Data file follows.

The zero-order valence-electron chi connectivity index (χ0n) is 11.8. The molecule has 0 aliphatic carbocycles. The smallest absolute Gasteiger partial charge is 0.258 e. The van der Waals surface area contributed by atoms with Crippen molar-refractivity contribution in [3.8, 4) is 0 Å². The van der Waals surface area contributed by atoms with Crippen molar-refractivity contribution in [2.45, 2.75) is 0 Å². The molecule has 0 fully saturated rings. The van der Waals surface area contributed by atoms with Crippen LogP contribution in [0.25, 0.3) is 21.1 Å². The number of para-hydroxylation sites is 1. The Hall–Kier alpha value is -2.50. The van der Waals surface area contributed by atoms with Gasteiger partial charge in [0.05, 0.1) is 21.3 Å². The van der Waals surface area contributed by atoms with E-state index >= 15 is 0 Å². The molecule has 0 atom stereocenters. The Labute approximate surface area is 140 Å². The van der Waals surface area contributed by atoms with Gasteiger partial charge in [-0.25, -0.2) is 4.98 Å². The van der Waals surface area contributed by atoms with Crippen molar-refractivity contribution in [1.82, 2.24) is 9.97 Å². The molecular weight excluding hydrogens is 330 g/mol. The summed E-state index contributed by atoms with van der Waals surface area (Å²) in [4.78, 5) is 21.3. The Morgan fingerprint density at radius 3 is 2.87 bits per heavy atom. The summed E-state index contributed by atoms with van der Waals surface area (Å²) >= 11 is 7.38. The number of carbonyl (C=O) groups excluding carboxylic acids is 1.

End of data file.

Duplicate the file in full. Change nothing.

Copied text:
The zero-order valence-electron chi connectivity index (χ0n) is 11.8. The molecule has 0 aliphatic carbocycles. The smallest absolute Gasteiger partial charge is 0.258 e. The van der Waals surface area contributed by atoms with Crippen molar-refractivity contribution in [3.8, 4) is 0 Å². The van der Waals surface area contributed by atoms with Crippen molar-refractivity contribution in [2.45, 2.75) is 0 Å². The molecule has 0 fully saturated rings. The van der Waals surface area contributed by atoms with Crippen LogP contribution in [0.25, 0.3) is 21.1 Å². The number of para-hydroxylation sites is 1. The Hall–Kier alpha value is -2.50. The van der Waals surface area contributed by atoms with Gasteiger partial charge in [0.05, 0.1) is 21.3 Å². The van der Waals surface area contributed by atoms with E-state index >= 15 is 0 Å². The molecule has 0 atom stereocenters. The Labute approximate surface area is 140 Å². The van der Waals surface area contributed by atoms with Gasteiger partial charge in [-0.25, -0.2) is 4.98 Å². The van der Waals surface area contributed by atoms with Crippen molar-refractivity contribution in [1.82, 2.24) is 9.97 Å². The molecular weight excluding hydrogens is 330 g/mol. The summed E-state index contributed by atoms with van der Waals surface area (Å²) in [4.78, 5) is 21.3. The Morgan fingerprint density at radius 3 is 2.87 bits per heavy atom. The summed E-state index contributed by atoms with van der Waals surface area (Å²) >= 11 is 7.38. The number of carbonyl (C=O) groups excluding carboxylic acids is 1.